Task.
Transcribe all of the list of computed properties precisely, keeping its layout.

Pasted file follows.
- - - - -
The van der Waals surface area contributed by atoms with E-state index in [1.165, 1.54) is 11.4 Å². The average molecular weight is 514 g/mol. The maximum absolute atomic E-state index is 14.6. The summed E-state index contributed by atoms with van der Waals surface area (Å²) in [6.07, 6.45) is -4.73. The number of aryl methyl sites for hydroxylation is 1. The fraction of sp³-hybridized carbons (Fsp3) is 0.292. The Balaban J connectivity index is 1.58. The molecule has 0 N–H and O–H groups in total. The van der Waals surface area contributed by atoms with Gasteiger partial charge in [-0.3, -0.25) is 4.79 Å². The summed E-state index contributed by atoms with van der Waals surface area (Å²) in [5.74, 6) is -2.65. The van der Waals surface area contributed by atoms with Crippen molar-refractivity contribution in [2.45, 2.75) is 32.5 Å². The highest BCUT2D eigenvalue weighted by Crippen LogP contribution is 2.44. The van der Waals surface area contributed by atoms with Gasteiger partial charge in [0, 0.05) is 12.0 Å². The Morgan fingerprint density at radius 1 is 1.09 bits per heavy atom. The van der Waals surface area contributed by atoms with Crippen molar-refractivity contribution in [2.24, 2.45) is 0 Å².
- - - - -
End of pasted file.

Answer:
The van der Waals surface area contributed by atoms with E-state index in [1.165, 1.54) is 11.4 Å². The average molecular weight is 514 g/mol. The maximum absolute atomic E-state index is 14.6. The summed E-state index contributed by atoms with van der Waals surface area (Å²) in [6.07, 6.45) is -4.73. The number of aryl methyl sites for hydroxylation is 1. The fraction of sp³-hybridized carbons (Fsp3) is 0.292. The Balaban J connectivity index is 1.58. The molecule has 0 N–H and O–H groups in total. The van der Waals surface area contributed by atoms with Gasteiger partial charge in [-0.3, -0.25) is 4.79 Å². The summed E-state index contributed by atoms with van der Waals surface area (Å²) in [5.74, 6) is -2.65. The van der Waals surface area contributed by atoms with Crippen molar-refractivity contribution in [2.45, 2.75) is 32.5 Å². The highest BCUT2D eigenvalue weighted by Crippen LogP contribution is 2.44. The van der Waals surface area contributed by atoms with Gasteiger partial charge in [0, 0.05) is 12.0 Å². The Morgan fingerprint density at radius 1 is 1.09 bits per heavy atom. The van der Waals surface area contributed by atoms with Crippen molar-refractivity contribution in [2.24, 2.45) is 0 Å².